Wednesday, April 8, in cooperation with the Keck Center and the Arms Control Association, the Athenaeum hosts the Scoville Lecture to be presented by David L. Aaron. A former Foreign Service officer, Mr. Aaron served on the SALT I delegation during the first Nixon administration. After working on the Senate Intelligence Committee, he held the post of deputy national security adviser on President Carter's National Security Council, and acted as the U.S. arms control specialist at the Carter-Brezhnev summit. A reception for Mr. Aaron begins at 5:30 p.m., followed by dinner at 6:00 p.m. The lecture is at 7:00 p.m.


Make your reservations early for the Athenaeum's celebrated Sunday brunch to be served this month on April 12. The buffet begins at 11:00 a.m. and continues until 1:00 p.m. The Athenaeum welcomes all CMC students and their personal guests; appropriate dress is required (i.e., no shorts, etc.).

The Sacralization of Culture: the Emergence of High Culture in 19th Century America
Thursday, April 9, 1987

0n Thursday, April 9, the history department and the Athenaeum join forces to present a fascinating look at American culture as they welcome Lawrence W. Levine to Claremont. Levine, the Margaret Byrne Professor of History at the University of California, Berkeley, speaks on 'The Sacralization of Culture: The Emergence of High Culture in 19th Century America."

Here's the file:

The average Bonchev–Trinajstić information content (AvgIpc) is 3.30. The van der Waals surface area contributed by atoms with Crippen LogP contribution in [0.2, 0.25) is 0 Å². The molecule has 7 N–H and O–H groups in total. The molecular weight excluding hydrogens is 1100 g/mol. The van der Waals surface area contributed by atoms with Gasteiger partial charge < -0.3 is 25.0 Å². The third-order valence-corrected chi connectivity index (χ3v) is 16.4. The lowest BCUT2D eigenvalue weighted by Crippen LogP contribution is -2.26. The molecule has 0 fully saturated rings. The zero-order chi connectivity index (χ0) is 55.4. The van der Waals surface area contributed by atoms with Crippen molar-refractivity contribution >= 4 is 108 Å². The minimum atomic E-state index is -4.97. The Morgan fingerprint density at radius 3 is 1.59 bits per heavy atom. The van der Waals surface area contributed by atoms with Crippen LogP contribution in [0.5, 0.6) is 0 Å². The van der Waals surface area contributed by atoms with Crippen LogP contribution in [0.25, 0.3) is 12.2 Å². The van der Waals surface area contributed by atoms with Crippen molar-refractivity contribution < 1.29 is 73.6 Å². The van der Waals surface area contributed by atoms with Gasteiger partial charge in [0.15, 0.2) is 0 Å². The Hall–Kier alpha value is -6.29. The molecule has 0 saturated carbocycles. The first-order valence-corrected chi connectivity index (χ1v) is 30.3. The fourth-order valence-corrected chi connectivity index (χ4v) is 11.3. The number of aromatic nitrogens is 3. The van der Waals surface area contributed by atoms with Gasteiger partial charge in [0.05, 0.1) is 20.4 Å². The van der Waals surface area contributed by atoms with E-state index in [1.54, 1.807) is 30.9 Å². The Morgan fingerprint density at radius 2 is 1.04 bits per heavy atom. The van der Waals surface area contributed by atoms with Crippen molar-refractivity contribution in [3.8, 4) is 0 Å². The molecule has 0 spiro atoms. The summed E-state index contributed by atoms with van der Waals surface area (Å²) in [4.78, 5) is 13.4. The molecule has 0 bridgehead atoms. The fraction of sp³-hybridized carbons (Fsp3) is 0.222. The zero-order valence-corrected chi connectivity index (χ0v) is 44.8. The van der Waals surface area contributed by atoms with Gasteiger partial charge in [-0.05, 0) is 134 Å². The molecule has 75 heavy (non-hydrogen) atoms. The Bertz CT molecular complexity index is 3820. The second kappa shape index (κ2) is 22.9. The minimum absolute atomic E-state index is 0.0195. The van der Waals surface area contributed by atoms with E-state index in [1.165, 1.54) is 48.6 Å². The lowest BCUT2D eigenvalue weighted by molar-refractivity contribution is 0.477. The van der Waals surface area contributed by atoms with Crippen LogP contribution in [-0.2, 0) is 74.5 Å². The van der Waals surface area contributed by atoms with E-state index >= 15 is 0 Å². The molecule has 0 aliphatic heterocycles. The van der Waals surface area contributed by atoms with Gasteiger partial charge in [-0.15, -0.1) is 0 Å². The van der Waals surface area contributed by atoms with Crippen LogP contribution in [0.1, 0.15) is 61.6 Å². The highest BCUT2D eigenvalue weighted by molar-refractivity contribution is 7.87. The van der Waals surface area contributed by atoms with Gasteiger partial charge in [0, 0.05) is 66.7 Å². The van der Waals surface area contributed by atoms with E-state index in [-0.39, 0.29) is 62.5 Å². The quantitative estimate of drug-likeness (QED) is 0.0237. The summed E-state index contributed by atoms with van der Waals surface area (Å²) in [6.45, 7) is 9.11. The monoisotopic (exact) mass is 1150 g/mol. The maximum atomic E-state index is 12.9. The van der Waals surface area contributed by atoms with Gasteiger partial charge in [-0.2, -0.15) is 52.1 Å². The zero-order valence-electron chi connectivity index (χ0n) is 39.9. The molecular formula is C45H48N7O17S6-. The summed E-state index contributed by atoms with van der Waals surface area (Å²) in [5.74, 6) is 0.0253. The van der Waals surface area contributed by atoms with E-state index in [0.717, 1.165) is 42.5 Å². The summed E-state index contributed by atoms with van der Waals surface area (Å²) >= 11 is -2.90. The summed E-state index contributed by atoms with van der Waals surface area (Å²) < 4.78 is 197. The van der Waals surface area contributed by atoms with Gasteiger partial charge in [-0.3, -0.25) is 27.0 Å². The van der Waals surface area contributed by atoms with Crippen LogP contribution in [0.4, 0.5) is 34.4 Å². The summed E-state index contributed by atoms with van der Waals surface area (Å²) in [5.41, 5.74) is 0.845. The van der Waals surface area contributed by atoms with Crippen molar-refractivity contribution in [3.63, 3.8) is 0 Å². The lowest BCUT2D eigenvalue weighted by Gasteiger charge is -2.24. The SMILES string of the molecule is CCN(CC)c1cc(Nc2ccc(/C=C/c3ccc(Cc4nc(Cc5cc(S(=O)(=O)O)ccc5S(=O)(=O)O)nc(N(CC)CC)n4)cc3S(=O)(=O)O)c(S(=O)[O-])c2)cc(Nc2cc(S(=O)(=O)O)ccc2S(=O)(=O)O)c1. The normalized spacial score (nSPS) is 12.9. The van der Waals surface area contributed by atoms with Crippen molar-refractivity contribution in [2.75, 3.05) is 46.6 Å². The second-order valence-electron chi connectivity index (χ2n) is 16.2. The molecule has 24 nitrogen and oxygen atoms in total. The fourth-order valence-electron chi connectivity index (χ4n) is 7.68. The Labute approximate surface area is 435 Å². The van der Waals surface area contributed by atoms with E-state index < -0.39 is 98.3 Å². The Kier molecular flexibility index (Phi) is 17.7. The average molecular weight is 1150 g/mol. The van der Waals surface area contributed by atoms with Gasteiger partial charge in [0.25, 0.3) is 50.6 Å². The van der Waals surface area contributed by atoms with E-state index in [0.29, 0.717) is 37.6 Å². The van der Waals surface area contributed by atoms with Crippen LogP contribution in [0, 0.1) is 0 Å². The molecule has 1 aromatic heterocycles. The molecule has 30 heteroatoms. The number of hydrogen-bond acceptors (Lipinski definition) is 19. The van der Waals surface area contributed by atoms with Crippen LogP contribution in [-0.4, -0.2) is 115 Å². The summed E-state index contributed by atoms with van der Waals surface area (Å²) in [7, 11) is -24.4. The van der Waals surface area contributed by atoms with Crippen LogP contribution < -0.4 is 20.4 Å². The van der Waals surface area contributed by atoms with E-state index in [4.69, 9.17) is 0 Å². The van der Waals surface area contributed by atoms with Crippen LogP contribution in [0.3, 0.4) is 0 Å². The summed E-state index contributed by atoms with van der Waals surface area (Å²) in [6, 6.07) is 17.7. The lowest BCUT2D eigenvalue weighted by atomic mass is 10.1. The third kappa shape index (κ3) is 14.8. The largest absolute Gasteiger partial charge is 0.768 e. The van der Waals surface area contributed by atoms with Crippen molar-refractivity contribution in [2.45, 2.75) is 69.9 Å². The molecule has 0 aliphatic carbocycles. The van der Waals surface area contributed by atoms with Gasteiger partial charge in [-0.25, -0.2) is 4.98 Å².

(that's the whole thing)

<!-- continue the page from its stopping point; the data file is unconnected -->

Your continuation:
An American historian at Berkeley for the past 25 years, Levine has distinguished himself as a leader in this important field. In addition to being a MacArthur and Wilson fellow, he won the Chicago Folklore Prize in 1977 for his book Black Culture and Black Consciousness: Afro-American Folk Thought from Slavery to Freedom (1977). Levine has written three other books, including Defender of the Faith: William Jennings Bryan, the Last Decade (1987).

The author of numerous articles on a variety of topics, Levine has been especially noted for his work in black culture. Publications include "Slave Songs and Slave Consciousness," "William Shakespeare and the American People: A Study in Cultural Transformation," (1984) and "Hollywood's Washington: Film Images of National Politics in the Great Depression." (1985)

Reserve your place now for this exciting event.


Applications for Athenaeum student fellow are now accepted. We seek applicants who are enthusiastic, creative, and have excellent research, writing, and communication skills. The fellows' greatest responsibilities are planning Athenaeum events and producing The Fortnightly. Other duties include attending Athenaeum Advisory Committee meetings and weekly staff meetings. In addition, the student fellows distribute flyers, decorate the showcase in the Athenaeum lobby, attend Athenaeum-sponsored events as often as possible, and meet speakers at the airport. Time devoted to this position varies between five and 15 hours per week.

In addition to a stipend, the rewards of the position are numerous. The opportunity to meet fascinating people and to handle managerial problems provides pleasure and challenge.

Applications are available in the Athenaeum office and must be returned no later than April 1. We will contact applicants shortly thereafter to inform them of possible interviews. For further questions please contact Carolyn McFerran or Robert Urstein at x8244.